Don’t Touch My Hair was written by Emma Dabiri, an Irish-Nigerian author, media broadcaster and university professor. It was published in 2020 by Penguin Books. This ‘ground-breaking’ book has received praise from notable sources and was shortlisted for the SUNDAY INDEPENDENT NEWCOMER OF THE YEAR 2019 (the year the hardback edition was published). The American edition is called Twisted: The Tangled History of Black Hair Culture and was published in 2020 by Harper Perennial.
Don’t Touch My Hair by Emma Dabiri
My rating: 5 of 5 stars
Don’t Touch My Hair is a candid discourse about the history and culture, both modern and ancient, of Afro hair. This book was intelligent and challenging. It re-defines the conversation about Afro hair by unearthing an extremely rich history, rooted in ancient African civilisations and confronts the modern racial biases that have conditioned many black people today into hiding the natural texture of their hair.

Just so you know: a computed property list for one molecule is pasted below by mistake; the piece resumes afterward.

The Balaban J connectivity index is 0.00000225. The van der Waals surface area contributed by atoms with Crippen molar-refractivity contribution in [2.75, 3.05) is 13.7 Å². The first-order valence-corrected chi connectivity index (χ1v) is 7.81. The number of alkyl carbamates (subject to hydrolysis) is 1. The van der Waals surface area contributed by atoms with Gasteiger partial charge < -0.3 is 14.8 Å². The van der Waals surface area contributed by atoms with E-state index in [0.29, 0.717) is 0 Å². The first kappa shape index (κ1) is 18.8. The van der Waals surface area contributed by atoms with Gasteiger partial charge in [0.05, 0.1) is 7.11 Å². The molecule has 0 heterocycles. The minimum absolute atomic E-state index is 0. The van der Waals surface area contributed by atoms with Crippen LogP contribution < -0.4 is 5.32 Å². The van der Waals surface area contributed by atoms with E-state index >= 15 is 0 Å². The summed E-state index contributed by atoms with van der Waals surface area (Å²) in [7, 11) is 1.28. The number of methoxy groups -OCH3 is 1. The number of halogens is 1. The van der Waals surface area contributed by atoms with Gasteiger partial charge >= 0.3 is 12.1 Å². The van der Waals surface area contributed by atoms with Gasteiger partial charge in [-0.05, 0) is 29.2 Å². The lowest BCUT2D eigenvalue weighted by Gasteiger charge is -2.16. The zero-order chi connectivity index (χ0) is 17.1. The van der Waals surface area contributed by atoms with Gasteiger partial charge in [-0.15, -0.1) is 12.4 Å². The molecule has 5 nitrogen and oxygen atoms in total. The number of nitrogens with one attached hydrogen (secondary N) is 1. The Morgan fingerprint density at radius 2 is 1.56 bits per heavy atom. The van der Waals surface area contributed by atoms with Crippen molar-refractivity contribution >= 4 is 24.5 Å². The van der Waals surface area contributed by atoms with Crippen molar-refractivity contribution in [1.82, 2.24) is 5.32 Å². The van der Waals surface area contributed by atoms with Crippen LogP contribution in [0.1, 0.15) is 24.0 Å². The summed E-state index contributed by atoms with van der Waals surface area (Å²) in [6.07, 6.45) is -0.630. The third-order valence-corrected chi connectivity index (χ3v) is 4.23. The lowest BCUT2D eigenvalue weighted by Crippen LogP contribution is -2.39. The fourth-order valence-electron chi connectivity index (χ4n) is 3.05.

I loved the dynamics of the writing that was at times highly academic and at other at times casual. It covers various different aspects of afro hair, de-stigmatising the negative connotations synonymous with black hair types from a spiritual, political, philosophical and even mathematical vantage point. The name of this book would suggest a more tailored discussion about the micro-aggressive action of touching a black woman’s hair, completely entitled and without consent, but this book went way way deeper than that and I am so glad it did!
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